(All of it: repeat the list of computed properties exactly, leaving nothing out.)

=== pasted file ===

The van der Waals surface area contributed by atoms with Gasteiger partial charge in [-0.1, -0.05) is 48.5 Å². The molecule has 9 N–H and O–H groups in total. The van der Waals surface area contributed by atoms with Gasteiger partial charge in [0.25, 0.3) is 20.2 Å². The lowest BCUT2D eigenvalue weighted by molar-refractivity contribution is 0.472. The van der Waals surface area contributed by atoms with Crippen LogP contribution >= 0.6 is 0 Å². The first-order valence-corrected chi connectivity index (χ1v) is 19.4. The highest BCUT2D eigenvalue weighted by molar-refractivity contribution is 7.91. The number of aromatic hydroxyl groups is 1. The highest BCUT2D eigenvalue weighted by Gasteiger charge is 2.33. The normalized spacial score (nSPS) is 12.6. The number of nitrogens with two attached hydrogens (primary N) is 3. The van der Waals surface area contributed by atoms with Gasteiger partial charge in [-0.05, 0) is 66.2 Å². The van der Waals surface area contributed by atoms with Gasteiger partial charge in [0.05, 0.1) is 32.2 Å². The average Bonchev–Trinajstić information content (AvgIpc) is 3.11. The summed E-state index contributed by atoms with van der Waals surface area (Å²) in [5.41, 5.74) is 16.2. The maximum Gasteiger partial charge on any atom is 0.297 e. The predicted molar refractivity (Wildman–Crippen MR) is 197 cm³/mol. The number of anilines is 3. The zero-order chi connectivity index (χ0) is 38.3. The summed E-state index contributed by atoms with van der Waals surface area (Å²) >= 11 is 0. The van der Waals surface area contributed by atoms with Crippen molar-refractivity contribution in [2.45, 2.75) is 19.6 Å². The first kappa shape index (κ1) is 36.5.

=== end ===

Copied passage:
The van der Waals surface area contributed by atoms with Gasteiger partial charge in [-0.1, -0.05) is 48.5 Å². The molecule has 9 N–H and O–H groups in total. The van der Waals surface area contributed by atoms with Gasteiger partial charge in [0.25, 0.3) is 20.2 Å². The lowest BCUT2D eigenvalue weighted by molar-refractivity contribution is 0.472. The van der Waals surface area contributed by atoms with Crippen LogP contribution >= 0.6 is 0 Å². The first-order valence-corrected chi connectivity index (χ1v) is 19.4. The highest BCUT2D eigenvalue weighted by molar-refractivity contribution is 7.91. The number of aromatic hydroxyl groups is 1. The highest BCUT2D eigenvalue weighted by Gasteiger charge is 2.33. The normalized spacial score (nSPS) is 12.6. The number of nitrogens with two attached hydrogens (primary N) is 3. The van der Waals surface area contributed by atoms with Gasteiger partial charge in [-0.05, 0) is 66.2 Å². The van der Waals surface area contributed by atoms with Gasteiger partial charge in [0.05, 0.1) is 32.2 Å². The average Bonchev–Trinajstić information content (AvgIpc) is 3.11. The summed E-state index contributed by atoms with van der Waals surface area (Å²) in [5.41, 5.74) is 16.2. The maximum Gasteiger partial charge on any atom is 0.297 e. The predicted molar refractivity (Wildman–Crippen MR) is 197 cm³/mol. The number of anilines is 3. The zero-order chi connectivity index (χ0) is 38.3. The summed E-state index contributed by atoms with van der Waals surface area (Å²) >= 11 is 0. The van der Waals surface area contributed by atoms with Crippen molar-refractivity contribution in [2.45, 2.75) is 19.6 Å². The first kappa shape index (κ1) is 36.5.